As Xi Jinping consolidated his power through purges at home, the loss of U.S. sources left the Obama administration struggling to grasp what was happening in China. Meanwhile, intelligence agencies carried out enormous thefts of U.S. data—while the United States strived to do the same in China.

Refining US Military Scenario-Planning for China and Russia

By Mercy A. Kuo

Trans-Pacific View author Mercy Kuo regularly engages subject-matter experts, policy practitioners, and strategic thinkers across the globe for their diverse insights into U.S. Asia policy. This conversation with Bryan Clark – senior fellow and director of the Center for Defense Concepts and Technology at the Hudson Institute – is the 259th in “The Trans-Pacific View Insight Series.”

Briefly explain the U.S. military scenario-planning process for conventional conflict with China and Russia.

In consultation with the intelligence community, U.S. military planners identify events that should be used for planning the size and mix of U.S. forces. There is a tension, however, between planning for the most likely situations as opposed to worst-case events. For example, large-scale, high-intensity conflicts like China invading Taiwan or Russia invading Latvia would be challenging for U.S. and allied militaries but are less likely compared to scenarios such as protracted gray-zone confrontations between China or Russia and their neighbors. U.S. planners usually choose high-intensity scenarios, although protracted conflicts may be harder for the U.S. military to address.

After the scenario subjects are decided, planners build a detailed description of the events leading up to the conflict, the expected actions of adversary, allied, and noncombatant governments and militaries, and the order of battle expected to be employed by each participating nation. Scenarios usually do not detail U.S. government or military actions.

From the Arab Spring to the American Winter: Cyberspace and Democracy After the Insurrection

by David P. Fidler

It only took one decade. Ten years ago this month, democratic movements, facilitated by social media, began to surge across the Arab world. These movements challenged authoritarian rule, buoyed democratic nations, and appeared to forge a bond between democracy and cyberspace that promised to shape the world’s political fortunes for years to come. On January 6, 2021, a mob—incited by the president of the United States and addicted to lies and conspiracy theories spread through social media—attempted to prevent the peaceful transfer of power in the world’s oldest democracy from taking place.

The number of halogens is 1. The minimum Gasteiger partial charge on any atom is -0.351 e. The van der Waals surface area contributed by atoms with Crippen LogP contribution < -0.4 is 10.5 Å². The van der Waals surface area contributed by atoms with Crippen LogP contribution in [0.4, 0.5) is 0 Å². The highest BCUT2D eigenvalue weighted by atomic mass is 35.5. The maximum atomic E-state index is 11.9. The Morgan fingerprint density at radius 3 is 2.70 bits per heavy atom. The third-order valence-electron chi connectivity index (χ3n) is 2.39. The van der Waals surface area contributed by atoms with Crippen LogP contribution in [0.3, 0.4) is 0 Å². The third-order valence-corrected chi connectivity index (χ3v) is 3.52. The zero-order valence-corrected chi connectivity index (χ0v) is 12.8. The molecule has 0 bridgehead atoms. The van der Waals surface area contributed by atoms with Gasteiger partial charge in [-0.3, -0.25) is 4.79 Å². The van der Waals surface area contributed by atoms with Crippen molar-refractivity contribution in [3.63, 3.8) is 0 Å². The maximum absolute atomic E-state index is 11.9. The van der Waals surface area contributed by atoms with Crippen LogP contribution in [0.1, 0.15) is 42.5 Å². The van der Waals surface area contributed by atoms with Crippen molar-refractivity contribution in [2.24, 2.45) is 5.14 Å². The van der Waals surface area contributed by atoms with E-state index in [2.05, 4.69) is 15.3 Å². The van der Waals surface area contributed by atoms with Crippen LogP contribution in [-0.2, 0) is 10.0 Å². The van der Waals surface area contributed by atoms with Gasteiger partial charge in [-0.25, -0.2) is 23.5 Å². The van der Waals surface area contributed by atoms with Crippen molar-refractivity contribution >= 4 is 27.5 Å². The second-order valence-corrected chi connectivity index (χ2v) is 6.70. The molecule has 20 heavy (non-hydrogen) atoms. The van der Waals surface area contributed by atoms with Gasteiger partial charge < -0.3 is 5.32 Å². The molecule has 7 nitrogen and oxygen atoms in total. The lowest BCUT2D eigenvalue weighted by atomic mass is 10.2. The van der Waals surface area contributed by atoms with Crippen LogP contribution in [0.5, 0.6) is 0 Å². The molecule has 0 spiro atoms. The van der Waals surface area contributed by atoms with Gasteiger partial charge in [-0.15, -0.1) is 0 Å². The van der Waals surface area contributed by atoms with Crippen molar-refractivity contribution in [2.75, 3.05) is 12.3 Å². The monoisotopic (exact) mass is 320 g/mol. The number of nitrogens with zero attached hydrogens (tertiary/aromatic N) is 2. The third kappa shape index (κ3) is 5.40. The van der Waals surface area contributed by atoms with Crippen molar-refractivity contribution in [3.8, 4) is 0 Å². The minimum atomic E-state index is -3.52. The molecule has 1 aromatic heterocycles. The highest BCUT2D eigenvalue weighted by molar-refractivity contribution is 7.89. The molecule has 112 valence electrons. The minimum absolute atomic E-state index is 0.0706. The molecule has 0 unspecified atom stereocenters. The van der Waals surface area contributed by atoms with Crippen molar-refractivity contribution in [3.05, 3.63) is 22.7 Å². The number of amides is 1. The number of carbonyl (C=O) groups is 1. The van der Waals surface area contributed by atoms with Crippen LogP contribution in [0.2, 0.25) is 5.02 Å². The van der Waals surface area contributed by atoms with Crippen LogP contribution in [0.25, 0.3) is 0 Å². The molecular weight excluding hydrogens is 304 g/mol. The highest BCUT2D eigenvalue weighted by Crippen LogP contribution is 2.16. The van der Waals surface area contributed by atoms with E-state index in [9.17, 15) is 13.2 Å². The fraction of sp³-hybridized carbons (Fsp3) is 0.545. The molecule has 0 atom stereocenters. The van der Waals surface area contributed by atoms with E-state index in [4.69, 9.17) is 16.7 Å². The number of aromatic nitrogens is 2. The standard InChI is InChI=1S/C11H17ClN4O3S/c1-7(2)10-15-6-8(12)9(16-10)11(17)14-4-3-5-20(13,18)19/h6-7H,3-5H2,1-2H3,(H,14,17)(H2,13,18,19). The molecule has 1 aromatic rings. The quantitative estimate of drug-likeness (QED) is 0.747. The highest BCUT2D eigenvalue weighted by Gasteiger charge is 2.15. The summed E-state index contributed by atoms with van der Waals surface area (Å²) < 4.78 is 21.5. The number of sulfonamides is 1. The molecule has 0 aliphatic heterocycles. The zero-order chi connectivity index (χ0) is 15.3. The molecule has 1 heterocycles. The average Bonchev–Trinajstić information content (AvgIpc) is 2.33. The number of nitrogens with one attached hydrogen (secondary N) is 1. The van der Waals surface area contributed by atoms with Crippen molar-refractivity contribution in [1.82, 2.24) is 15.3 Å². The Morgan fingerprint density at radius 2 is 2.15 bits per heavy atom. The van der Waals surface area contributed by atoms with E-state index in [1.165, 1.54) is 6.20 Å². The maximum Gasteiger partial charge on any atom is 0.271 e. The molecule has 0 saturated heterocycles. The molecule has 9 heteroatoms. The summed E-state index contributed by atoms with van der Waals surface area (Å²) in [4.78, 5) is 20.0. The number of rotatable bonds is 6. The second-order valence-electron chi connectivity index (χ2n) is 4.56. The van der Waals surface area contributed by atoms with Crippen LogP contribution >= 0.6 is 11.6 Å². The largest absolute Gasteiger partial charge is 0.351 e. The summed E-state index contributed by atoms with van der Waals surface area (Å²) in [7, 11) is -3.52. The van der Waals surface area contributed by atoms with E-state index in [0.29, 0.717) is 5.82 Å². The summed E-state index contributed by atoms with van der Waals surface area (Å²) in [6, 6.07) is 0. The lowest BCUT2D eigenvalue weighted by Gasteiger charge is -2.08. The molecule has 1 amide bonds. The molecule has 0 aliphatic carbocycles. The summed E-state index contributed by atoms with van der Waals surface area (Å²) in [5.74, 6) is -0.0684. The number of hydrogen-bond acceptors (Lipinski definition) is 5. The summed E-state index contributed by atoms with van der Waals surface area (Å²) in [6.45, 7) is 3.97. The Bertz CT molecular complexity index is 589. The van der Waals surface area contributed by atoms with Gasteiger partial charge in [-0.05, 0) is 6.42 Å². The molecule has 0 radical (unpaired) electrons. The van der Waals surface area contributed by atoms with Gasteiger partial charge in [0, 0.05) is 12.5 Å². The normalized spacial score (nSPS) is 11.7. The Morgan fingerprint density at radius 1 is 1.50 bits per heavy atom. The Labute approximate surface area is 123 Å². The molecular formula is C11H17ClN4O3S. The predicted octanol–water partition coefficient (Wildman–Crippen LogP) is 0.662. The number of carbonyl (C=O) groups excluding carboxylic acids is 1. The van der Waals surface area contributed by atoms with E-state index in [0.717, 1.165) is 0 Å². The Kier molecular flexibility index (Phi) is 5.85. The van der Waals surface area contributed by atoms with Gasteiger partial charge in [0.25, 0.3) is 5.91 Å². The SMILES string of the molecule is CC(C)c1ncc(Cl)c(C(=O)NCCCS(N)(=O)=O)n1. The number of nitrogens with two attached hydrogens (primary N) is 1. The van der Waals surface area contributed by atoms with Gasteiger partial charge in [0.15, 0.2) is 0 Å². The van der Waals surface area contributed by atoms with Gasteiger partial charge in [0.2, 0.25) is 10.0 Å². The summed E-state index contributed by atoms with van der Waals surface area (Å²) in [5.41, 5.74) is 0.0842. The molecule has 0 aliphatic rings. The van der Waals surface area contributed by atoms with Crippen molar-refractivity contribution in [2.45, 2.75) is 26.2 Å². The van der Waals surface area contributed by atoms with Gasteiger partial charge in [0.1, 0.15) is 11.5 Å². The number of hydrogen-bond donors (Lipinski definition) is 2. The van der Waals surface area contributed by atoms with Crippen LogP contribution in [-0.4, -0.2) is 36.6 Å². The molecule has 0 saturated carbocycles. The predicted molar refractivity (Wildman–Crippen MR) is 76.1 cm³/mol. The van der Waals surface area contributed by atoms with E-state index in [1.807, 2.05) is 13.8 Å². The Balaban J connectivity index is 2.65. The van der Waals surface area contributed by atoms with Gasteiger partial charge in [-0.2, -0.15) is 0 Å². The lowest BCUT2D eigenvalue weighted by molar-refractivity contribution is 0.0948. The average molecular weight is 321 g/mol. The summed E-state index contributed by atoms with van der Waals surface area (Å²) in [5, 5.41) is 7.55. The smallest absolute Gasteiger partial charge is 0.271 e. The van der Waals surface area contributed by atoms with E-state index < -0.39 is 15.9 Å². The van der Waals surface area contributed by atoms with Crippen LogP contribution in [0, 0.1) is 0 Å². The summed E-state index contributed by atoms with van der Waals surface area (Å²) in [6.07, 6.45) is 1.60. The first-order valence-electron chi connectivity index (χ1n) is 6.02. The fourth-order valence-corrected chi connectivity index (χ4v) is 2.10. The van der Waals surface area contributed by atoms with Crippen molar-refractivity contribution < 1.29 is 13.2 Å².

This obscene moment in American history is forcing a reckoning in our country about many things, including how the democratic project at home and abroad copes with the antidemocratic weaponization of digital technologies. January 6th is a day that will live in cyber infamy. On this day, an American social media company, Twitter, bans the president of the United States from using its platform to continue to incite his beloved and very special red guards from further desecrating the Capitol and violently intervening against the democratic process. The nation watches this rabble pervasively use mobile devices to record and share online their insurrection. Then—even after the lawlessness, violence, and bloodshed—the world watches over 100 lawmakers oppose certification of Electoral College votes and the legitimacy of the 2020 election by repeating falsehoods about the election that the president, his apparatchiks, and his cultists have spread online. Cyberspace, it appears, is the place American exceptionalism went to die.